Psammosaurus
Varanus griseus (DAUDIN 1803)
Desert Monitor
 
subspecies: V. g. griseus (DAUDIN 1803)
V. g. caspius EICHWALD 1931
V. g. koniecznyi MERTENS 1954
griseus
V. griseus caspius
courtesy of H.-P. Berghof
The Desert Monitor with the three subspecieses belongs to the subgenera Psammosaurus. The animals can reach a total length of up to 150 cm.
The tail is round in the diameter (V. g. griseus).
Animals of the subspecies V. g. caspius have a tail pressed together in the second half. A clear keel is visible on the top side.
In the subspecies V. g. koniecznyi the tail is pressed together as well, but unlike V. g. caspius no keel can be seen on the top side of the second half of the tail. It can reach 1.2-1.7 times the SVL. The back is covered with 5-8 gray cross bands which however seem more faded with older animals of the type species. A bright spot pattern then can be recognized. The tail carries 19-28 cross bands, which extend up to the top.
V. g. caspius also has 5-8 cross bands on the back. The bands are very narrow and have pale yellow to pink color. On the tail 13-19 cross bands can be seen, the tip of the tail is without any pattern.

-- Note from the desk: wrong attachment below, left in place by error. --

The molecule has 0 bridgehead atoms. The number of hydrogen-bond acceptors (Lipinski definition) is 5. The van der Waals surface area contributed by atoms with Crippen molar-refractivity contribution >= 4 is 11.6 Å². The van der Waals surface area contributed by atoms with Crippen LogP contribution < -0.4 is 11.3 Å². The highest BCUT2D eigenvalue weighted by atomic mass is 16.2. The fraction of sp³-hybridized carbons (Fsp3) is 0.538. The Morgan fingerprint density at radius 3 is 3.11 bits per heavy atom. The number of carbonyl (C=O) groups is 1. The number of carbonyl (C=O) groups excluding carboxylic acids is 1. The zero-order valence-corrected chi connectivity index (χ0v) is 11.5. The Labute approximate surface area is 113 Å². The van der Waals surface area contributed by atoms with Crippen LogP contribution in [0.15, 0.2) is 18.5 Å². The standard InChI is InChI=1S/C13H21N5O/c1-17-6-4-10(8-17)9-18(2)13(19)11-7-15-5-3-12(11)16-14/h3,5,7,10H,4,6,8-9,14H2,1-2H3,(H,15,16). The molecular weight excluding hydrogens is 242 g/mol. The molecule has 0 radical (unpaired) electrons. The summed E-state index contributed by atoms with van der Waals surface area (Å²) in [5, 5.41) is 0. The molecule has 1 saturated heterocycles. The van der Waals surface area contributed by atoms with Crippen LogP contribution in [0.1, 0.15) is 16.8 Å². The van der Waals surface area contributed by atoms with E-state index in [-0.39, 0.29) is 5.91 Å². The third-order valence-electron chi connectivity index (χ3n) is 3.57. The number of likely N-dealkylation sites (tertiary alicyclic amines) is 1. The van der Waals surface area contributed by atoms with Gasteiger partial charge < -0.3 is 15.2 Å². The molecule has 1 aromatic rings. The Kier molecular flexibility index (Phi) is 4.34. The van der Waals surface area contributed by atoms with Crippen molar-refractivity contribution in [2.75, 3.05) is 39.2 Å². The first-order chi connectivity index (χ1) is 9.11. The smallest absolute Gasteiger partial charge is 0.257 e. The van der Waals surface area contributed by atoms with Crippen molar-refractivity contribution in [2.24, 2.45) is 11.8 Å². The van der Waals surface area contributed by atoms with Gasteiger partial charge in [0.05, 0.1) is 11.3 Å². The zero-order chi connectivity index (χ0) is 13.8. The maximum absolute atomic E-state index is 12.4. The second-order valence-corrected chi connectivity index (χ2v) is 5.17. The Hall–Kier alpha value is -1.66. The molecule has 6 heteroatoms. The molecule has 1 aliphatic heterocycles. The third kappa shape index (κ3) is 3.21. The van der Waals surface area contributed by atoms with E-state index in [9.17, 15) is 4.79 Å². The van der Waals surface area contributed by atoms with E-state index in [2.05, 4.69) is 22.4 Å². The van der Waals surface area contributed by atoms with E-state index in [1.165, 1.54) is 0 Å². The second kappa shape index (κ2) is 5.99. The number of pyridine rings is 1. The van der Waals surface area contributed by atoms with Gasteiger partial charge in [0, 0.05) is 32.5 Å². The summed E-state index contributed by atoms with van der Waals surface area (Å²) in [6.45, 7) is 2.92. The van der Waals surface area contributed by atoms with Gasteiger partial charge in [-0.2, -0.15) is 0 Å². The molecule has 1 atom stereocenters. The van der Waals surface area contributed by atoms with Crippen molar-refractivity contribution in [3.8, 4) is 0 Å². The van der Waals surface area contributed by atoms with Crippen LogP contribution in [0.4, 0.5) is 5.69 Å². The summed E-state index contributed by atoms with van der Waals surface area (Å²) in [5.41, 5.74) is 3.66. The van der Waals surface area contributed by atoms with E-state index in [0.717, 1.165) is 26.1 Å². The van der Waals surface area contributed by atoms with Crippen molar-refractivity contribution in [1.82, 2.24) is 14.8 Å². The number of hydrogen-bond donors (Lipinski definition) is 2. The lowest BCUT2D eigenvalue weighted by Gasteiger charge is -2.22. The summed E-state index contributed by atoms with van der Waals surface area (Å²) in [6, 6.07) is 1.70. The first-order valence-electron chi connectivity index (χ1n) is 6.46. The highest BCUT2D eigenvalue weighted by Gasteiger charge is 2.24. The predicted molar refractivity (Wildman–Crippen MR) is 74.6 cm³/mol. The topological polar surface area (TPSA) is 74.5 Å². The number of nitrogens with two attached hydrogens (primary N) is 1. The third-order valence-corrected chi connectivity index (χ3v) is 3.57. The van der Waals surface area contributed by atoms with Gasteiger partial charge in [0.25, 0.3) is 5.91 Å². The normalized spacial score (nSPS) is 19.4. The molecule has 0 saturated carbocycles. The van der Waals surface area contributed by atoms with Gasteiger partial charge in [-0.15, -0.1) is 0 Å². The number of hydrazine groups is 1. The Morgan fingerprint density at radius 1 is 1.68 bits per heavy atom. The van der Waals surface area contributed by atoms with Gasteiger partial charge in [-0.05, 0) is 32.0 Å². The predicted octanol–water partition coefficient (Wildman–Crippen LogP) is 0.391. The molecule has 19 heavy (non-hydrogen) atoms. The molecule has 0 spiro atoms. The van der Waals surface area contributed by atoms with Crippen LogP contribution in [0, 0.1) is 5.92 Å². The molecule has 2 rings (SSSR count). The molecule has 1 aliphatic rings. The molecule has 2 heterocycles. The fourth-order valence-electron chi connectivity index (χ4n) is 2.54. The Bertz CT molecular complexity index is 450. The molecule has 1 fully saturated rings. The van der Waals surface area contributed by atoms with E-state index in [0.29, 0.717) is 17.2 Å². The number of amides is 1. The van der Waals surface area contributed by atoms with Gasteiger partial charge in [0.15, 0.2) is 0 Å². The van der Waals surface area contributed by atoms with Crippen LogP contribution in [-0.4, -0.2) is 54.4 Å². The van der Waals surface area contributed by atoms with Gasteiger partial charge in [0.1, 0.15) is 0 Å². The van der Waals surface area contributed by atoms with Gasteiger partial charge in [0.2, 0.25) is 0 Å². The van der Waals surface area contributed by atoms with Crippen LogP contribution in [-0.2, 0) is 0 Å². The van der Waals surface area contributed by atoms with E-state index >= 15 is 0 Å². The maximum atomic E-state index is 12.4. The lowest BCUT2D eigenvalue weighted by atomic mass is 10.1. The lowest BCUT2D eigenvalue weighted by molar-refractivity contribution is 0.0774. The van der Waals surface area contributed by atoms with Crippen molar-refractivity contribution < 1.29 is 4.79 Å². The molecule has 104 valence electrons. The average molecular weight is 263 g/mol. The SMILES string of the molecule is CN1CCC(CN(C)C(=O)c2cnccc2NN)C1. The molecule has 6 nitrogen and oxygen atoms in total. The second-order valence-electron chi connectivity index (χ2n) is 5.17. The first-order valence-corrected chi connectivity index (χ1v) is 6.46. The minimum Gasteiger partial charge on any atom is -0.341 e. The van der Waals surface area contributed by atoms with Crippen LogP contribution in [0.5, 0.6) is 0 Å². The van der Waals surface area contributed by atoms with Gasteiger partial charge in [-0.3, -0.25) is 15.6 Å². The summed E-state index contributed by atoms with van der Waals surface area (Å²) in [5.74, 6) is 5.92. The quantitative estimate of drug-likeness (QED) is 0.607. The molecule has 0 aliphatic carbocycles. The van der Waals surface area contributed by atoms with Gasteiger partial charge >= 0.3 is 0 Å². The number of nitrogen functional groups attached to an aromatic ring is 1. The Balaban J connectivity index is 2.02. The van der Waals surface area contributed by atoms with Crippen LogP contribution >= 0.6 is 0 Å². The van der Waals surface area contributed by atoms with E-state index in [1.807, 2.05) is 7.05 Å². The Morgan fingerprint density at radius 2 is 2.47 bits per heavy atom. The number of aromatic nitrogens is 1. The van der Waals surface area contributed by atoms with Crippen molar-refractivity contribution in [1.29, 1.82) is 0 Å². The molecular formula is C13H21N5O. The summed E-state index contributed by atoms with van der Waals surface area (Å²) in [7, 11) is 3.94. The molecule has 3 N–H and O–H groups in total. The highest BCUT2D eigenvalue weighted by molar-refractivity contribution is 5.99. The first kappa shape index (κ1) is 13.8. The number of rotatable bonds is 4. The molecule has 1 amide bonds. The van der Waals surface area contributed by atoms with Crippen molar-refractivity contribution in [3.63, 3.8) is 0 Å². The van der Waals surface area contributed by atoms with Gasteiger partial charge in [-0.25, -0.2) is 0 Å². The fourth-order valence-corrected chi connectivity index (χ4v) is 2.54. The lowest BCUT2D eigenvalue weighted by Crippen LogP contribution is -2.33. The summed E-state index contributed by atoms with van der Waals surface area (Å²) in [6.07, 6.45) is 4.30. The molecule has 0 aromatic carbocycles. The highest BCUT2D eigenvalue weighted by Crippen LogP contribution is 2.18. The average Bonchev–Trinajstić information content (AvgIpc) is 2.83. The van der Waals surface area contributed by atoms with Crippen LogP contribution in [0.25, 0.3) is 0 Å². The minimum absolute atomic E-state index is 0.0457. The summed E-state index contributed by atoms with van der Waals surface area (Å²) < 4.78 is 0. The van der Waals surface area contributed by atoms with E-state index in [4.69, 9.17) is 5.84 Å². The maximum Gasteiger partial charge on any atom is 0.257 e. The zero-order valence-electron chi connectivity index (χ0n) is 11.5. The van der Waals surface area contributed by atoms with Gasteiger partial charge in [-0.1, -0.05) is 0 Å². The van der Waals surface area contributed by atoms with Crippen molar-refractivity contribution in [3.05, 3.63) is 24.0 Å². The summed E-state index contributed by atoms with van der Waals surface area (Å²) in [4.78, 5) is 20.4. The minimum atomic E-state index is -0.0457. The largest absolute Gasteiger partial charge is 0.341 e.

V. g. koniecznyi has 3-5 broad grey cross bands on the back, the tail has 8-15 dark bands. The tip of the tail is also without pattern in this subspecies.

Distribution, habitat and behavior

griseus

V. g. griseus occurs from Marocco in the west across Algeria, Tunesia, Libya, Egypt, and Soudan in the east. This species occurs also in Israel, Libanon, Jordan, Iraq, and the southern parts of Turkey (AKTAN 1971, MERTENS 1954, STANNER & MENDELSSON 1983).
V. g. caspius occurs from southern Kasachstan along the eastern shores of the Caspian Sea to the Central Asian republics of Turkmenistan, Usbekistan, Kyrgisien and Tadshikistan. It is proposed, that V. g. caspius also occurs in Iran and Afghanistan (AKTAN 1971, MERTENS 1954).
V. g. koniecznyi is known from Pakistan and northwest India (MERTENS 1954).


Keeping and breeding
The enclosure for this species should be build for a ground dweller. Sand is used as substrate. Some big bolders, which must be secured, so that the animals could not remove them while digging, and some cork plates are used as cover. A water bowl is always necessary.
Large insects (e.g. locusts and cockroaches), mice, and chicks are offered as food.
It is necessary to let the monitors hibernate for 3 to 5 months at temperatures down to 12°C.
PERRY et al. (1993) reported a breeding success. Here a female laid 7 eggs. At incubation temperatures between 29-31°C the babies hatched after 120 days. The offspring had a SVL of 100 mm and the total lenght was 250 mm.
   
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